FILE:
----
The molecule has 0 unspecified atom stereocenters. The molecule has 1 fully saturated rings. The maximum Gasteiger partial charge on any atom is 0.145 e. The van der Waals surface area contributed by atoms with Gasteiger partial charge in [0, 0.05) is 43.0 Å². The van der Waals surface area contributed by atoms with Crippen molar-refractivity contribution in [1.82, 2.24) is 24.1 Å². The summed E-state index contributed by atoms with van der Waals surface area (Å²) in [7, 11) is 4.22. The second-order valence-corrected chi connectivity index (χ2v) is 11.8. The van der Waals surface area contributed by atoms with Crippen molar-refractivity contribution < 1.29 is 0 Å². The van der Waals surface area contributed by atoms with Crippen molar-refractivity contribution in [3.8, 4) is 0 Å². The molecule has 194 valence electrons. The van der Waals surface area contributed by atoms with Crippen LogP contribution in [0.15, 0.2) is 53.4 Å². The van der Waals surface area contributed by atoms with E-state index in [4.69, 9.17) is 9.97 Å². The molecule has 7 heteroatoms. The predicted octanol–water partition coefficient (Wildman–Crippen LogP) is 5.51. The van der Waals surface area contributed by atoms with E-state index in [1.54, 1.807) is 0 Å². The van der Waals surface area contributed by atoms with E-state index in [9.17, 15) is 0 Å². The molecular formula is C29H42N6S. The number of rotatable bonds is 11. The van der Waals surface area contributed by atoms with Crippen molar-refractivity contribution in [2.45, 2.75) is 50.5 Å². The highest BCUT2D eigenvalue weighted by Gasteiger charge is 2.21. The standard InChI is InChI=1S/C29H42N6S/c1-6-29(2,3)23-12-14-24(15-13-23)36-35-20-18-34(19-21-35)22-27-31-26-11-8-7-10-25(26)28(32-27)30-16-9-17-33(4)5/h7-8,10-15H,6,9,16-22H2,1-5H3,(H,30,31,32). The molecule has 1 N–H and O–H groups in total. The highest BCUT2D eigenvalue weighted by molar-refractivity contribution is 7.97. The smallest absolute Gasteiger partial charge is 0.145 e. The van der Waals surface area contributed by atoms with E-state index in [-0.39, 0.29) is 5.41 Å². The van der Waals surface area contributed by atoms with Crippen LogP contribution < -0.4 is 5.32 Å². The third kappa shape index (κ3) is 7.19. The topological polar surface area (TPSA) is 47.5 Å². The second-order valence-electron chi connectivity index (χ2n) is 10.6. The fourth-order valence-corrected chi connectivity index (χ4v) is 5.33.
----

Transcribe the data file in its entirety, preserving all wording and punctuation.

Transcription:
The molecule has 0 unspecified atom stereocenters. The molecule has 1 fully saturated rings. The maximum Gasteiger partial charge on any atom is 0.145 e. The van der Waals surface area contributed by atoms with Gasteiger partial charge in [0, 0.05) is 43.0 Å². The van der Waals surface area contributed by atoms with Crippen molar-refractivity contribution in [1.82, 2.24) is 24.1 Å². The summed E-state index contributed by atoms with van der Waals surface area (Å²) in [7, 11) is 4.22. The second-order valence-corrected chi connectivity index (χ2v) is 11.8. The van der Waals surface area contributed by atoms with Crippen molar-refractivity contribution < 1.29 is 0 Å². The van der Waals surface area contributed by atoms with Crippen molar-refractivity contribution in [3.8, 4) is 0 Å². The molecule has 194 valence electrons. The van der Waals surface area contributed by atoms with Crippen LogP contribution in [0.15, 0.2) is 53.4 Å². The van der Waals surface area contributed by atoms with E-state index in [4.69, 9.17) is 9.97 Å². The molecule has 7 heteroatoms. The predicted octanol–water partition coefficient (Wildman–Crippen LogP) is 5.51. The van der Waals surface area contributed by atoms with E-state index in [1.54, 1.807) is 0 Å². The van der Waals surface area contributed by atoms with E-state index in [9.17, 15) is 0 Å². The molecular formula is C29H42N6S. The number of rotatable bonds is 11. The van der Waals surface area contributed by atoms with Crippen molar-refractivity contribution in [2.45, 2.75) is 50.5 Å². The highest BCUT2D eigenvalue weighted by Gasteiger charge is 2.21. The standard InChI is InChI=1S/C29H42N6S/c1-6-29(2,3)23-12-14-24(15-13-23)36-35-20-18-34(19-21-35)22-27-31-26-11-8-7-10-25(26)28(32-27)30-16-9-17-33(4)5/h7-8,10-15H,6,9,16-22H2,1-5H3,(H,30,31,32). The molecule has 1 N–H and O–H groups in total. The highest BCUT2D eigenvalue weighted by molar-refractivity contribution is 7.97. The smallest absolute Gasteiger partial charge is 0.145 e. The van der Waals surface area contributed by atoms with E-state index in [-0.39, 0.29) is 5.41 Å². The van der Waals surface area contributed by atoms with Crippen LogP contribution < -0.4 is 5.32 Å². The third kappa shape index (κ3) is 7.19. The topological polar surface area (TPSA) is 47.5 Å². The second-order valence-electron chi connectivity index (χ2n) is 10.6. The fourth-order valence-corrected chi connectivity index (χ4v) is 5.33.